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June 19, 2017
By Martha Fischer, Curator of Mammals/Ungulates and Elephants, and Director of the Center for Conservation in the Horn of Africa
Who doesn’t love giraffes? Their grace, their markings that are as unique as human fingerprints, their long, tough tongues that can extend a foot or longer to navigate sharp acacia thorns, and even their hair-covered “horns” (called ossicones) – all these traits are endearing.
So endearing, in fact, that zoos around the world set aside the longest day of the year every year to celebrate the world’s longest-necked animal. Please join us on June 21st and help us celebrate World Giraffe Day!
Giraffes in Danger of Disappearing
Giraffes, with their long legs and necks swaying in a kind of slow-motion ballet, are regal and majestic. They are the tallest living land animal, with females reaching a height of 14 to 16 feet and males towering over us at 16 to 18 feet.
This enigmatic African animal has long had a secret: Recent genetic analysis suggests that the giraffe is not one, but four separate species: the southern giraffe, found mainly in South Africa, Namibia and Botswana; the Masai giraffe, of Tanzania, Kenya and Zambia; the reticulated giraffe, found mainly in Kenya, Somalia and southern Ethiopia; and the northern giraffe in scattered groups in the north central and northeastern parts of Africa.
All of these giraffe species have one important thing in common. They are all threatened with extinction and must be protected, with special attention paid to the northern and reticulated giraffe species, each with fewer than 10,000 individuals.Giraffes are already extinct in seven African countries, and the total number of giraffes in the wild has dropped from more than 140,000 in the late 1990s to fewer than 100,000 today.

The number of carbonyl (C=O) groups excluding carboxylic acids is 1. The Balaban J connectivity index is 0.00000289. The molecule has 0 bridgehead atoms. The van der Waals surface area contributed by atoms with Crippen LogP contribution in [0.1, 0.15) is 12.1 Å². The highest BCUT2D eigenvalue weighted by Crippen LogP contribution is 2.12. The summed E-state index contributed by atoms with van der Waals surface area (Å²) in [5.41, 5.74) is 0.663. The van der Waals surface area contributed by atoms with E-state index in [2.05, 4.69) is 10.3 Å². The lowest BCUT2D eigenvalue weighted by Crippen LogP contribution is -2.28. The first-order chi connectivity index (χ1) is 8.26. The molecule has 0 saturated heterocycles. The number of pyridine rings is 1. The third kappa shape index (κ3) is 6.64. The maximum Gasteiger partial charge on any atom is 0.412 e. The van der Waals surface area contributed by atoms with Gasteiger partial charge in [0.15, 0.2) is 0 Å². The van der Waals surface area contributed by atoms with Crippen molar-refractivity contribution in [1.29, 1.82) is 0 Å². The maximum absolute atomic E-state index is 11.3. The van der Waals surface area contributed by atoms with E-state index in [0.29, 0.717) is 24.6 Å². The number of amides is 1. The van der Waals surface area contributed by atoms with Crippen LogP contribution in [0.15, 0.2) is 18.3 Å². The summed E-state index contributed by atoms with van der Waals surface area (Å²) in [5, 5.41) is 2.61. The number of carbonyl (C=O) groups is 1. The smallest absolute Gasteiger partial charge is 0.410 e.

Why this decline? Habitat loss due to war, road-building, oil drilling, mining and agriculture have caused the loss of this species. In addition, in some areas giraffes are threatened by hunting and intense bush meat poaching. They are killed for their tails, which are used for marriage dowries, and their leg bones which are carved to look like ivory. Some Tanzanians are convinced that eating giraffe brains and bone marrow can cure HIV/Aids.
Your Zoo Cares about Giraffes in Africa
The Saint Louis Zoo has been working to save threatened species in the wild through its WildCare Institute Center for Conservation in the Horn of Africa, which supports field conservation of reticulated giraffes and other species in northern Kenya through the Northern Rangelands Trust (NRT). NRT is a community-led, non-governmental organization established 13 years ago by a coalition of local leaders, politicians and conservation interests. Its mission is to develop resilient community conservancies, which transform lives, secure peace, and conserve natural resources.
NRT’s 33 member conservancies work across 17,000 square miles of northern and coastal Kenya, developing locally led governance structures, operating peace and security programs, assuming leadership in natural resource management initiatives and protecting wildlife. Recently, NRT launched a two-year pilot project working with local pastoralists, who come across giraffes on a daily basis. They have been enlisted to gather data about giraffe herd movements, numbers, interactions and behavior that can be used to shape overall conservation strategies.